Why public records should be made public

School grades are bogus, so why ask for more of them? That’s a reasonable question.

Why would a critic of the state’s system of grading schools on an A-to-F scale ask the Indiana Department of Education to provide data showing what grades the schools would have received for 2014-15 it if weren’t for “hold harmless” legislation approved by the General Assembly?

Why would I file a complaint with the Office of the Public Access Counselor when the department refused? And would I share the data with readers if I got my hands on it? Yes, absolutely. Here’s why:

Transparency matters

Public records belong to the public and, on principle, should be disclosed unless there’s a compelling reason to keep them secret. And in this case, there really isn’t. The preamble to the state Access to Public Records Act gets it just right:

“A fundamental philosophy of the American constitutional form of representative government is that government is the servant of the people and not their master. Accordingly, it is the public policy of the state that all persons are entitled to full and complete information regarding the affairs of government and the official acts of those who represent them as public officials and employees.”

Accountability matters

And not just for schools but for the public officials who design the laws and rules governing education in the state. The governor, legislature and other state officials were responsible for the school grading system that was in place for 2014-15. Citizens should be able to see and evaluate what they did. We should be able to check the grade calculations and be sure they’re accurate.

And if holding schools harmless – by awarding them either the grade they earned in 2013-14 or 2014-15, whichever was better – was the right thing to do, we should be able to see and judge for ourselves.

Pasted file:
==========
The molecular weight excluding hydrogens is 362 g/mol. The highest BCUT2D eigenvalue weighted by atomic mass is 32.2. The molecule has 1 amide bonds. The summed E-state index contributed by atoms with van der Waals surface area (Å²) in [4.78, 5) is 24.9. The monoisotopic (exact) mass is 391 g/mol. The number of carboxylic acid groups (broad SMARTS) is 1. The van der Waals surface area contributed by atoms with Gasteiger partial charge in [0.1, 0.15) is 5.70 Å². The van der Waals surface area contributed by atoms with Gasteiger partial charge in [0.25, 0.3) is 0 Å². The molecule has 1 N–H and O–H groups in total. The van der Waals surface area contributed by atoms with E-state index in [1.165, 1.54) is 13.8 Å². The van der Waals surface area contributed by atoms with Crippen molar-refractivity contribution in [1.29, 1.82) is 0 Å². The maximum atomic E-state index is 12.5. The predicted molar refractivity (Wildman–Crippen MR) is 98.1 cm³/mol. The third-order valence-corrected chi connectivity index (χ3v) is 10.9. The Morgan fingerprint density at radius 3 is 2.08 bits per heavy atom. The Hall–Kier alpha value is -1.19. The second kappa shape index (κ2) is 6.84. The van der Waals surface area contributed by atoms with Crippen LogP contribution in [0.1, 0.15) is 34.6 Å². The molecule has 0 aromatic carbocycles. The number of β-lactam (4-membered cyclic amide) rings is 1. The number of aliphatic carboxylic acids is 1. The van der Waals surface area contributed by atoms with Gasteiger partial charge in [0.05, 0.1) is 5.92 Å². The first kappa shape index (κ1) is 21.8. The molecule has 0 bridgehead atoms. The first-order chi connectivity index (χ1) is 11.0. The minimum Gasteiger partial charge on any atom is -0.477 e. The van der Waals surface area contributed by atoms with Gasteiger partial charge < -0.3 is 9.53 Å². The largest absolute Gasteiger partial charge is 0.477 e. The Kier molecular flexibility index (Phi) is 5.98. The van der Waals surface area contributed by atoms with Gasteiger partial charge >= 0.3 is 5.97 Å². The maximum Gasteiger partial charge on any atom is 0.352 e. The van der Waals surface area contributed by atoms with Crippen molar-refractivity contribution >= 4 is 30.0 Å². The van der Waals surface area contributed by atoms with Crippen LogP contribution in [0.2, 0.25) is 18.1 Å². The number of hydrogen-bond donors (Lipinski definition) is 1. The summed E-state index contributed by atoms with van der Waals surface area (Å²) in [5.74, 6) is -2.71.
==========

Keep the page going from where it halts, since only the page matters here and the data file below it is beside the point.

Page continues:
Schools should be treated equitably

In fact, not all schools were held harmless for the grades they earned in 2014-15. If they earned an F in both years, we know that. And if they were labeled with an F in 2014-15, they weren’t held harmless at all; the result could subject them to state sanctions if they get failing grades too many years in a row.

Suppose School A earned a C in 2013-14 and an F in 2014-15. It gets a C on its record. No one knows how it actually did in 2014-15. School B earned an F in 2013-14 and an F in 2014-15. We know how it did in the second year: It got an F. Why are the schools treated differently if they performed the same?

School officials claimed the grades earned in 2014-15 were unfair and misleading because the state adopted new, more demanding standards and new tests. But if the grades were unfair, they were unfair for all. Holding schools harmless should mean canceling all grades, not keeping most of them secret.

The law matters

The education department claims it can withhold the grades because they are deliberative material, which means they are speculative or expressions of opinion and are used for decision-making. But I was asking not for expressions of opinion but for hard data: The scores on a 4-point scale used to set the schools’ grades. Indiana Public Access Counselor Luke Britt agreed the data should be disclosed.

The “deliberative material” exception has to be one of the most over-used and abused loopholes in the state public records law. Public officials are liable to shield any sort of record from disclosure by claiming that it includes an expression of someone’s opinion and therefore shouldn’t be made public.

Indiana’s Access to Public Records Act is a pretty good law on paper. But when government officials can thumb their noses at it with impunity, the public loses.

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